Our second update of the Rabble Rousers Playlist includes the tracks picked by Bud Smith in his interview for our inaugural issue, as well as new songs chosen by Steve Lambert, Blake Roberts, and Stacia Sanders.Thanks to everybody who has nominated a working class anthem for the playlist! And if you haven’t yet, we’d love to hear from you: send your pick with 100 words or less, prose or poetry, to firstname.lastname@example.org with the heading PLAYLIST: [Song title].
John Prine, “Pretty Good,” from the album John Prine.
I haven’t gotten too into John Prine, but I think this song sums up conversing with oddball coworkers. The small things that get said.
“pretty good, not bad, I can’t complain, pretty much everything’s about the same…”
Midlake, “King Fish Pies,” from the album Bamnan and Slivercork.
It’s a joyous song about working in a factory and being abused by the management such that you lose your hand into the pie-making machine but keep on going.
Devo, “Working In the Coalmine,” from the album New Traditionalists.
Dun-da-dun, dun dun da-dun da-dun x infinity.
Bruce Springsteen, “Used Cars,” from the album Nebraska.
This song, to me, is a kind of working-class dirge. No matter how many times I hear it, these lyrics get me: “Now mister the day the lottery I win / I ain’t ever gonna ride in no used car again.” Springsteen sums up something so real and complex here. It’s heavy with true emotion. It’s mournful and regretful and tired, but it’s also a little angry. Anyone who’s ever wanted something better than what they have knows exactly how these words taste.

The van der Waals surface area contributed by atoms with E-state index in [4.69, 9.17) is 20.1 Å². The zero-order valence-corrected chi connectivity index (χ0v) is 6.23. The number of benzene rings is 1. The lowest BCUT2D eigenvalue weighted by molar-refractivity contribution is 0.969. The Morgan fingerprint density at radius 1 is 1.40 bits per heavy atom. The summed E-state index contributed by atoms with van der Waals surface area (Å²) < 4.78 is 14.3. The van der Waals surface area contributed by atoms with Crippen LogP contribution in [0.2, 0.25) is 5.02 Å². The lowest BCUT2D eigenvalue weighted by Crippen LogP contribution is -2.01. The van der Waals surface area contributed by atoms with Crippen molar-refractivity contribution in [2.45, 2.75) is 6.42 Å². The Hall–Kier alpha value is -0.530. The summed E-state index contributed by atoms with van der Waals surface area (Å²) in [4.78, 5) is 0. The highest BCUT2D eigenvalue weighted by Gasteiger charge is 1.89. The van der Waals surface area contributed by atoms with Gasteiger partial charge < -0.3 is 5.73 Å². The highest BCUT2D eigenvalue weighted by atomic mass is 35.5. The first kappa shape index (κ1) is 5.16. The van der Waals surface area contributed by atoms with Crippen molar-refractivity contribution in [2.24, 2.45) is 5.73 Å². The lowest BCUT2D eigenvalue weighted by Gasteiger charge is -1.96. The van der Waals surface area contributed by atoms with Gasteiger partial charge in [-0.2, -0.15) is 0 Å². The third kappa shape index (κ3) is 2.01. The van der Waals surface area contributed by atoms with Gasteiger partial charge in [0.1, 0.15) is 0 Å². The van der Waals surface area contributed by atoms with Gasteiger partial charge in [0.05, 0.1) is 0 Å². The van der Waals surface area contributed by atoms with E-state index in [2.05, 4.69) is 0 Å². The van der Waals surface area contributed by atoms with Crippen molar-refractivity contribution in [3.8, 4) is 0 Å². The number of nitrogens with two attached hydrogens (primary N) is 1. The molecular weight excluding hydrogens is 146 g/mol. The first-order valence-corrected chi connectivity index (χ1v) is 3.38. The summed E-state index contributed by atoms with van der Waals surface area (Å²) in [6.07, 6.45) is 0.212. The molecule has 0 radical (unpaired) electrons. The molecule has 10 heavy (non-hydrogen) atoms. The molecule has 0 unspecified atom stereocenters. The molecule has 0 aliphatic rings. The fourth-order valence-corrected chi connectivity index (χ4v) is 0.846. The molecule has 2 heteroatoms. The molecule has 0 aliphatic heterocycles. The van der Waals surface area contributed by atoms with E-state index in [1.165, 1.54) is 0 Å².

Black Sabbath, “War Pigs,” from the album Paranoid.
Growing up in small town Kentucky, I knew struggle. I was an angry kid whose parents worked too hard and hurt too much to deal with their issues well. Blasting old metal was my salvation. “War Pigs” by Black Sabbath was one of the songs that gave a face to the enemy that hounded me: there was someone to blame for the mess that I and the rest of my community was in, and that was the pigs that built the damn system in the first place.
Lynyrd Skynyrd, “Simple Man,” from the album (Pronounced ‘Leh-‘nerd ‘Skin-‘nerd).
Most of our dates were spent with me sitting on a dry wall bucket watching him frame, hang, and tape sheet rock with his dad. An old, beat up stereo traveled everywhere with their equally old and beat up tool box. Lynyrd Skynyrd’s “Simple Man” was the one they always cranked up, and his dad’s voice echoed in the empty rooms, belting out the words, Troubles will come and they will pass. Every so often, he worked by himself on weekends, and when he took a break, I would wipe dry wall dust off his lips and kiss him. He showed me how to caulk windows, spot screws, even let me try on his stilts once. The wet pasty odor of dry wall mud clings to my high school romance. May we stay satisfied.
Header Image: Creative Commons, Public Domain.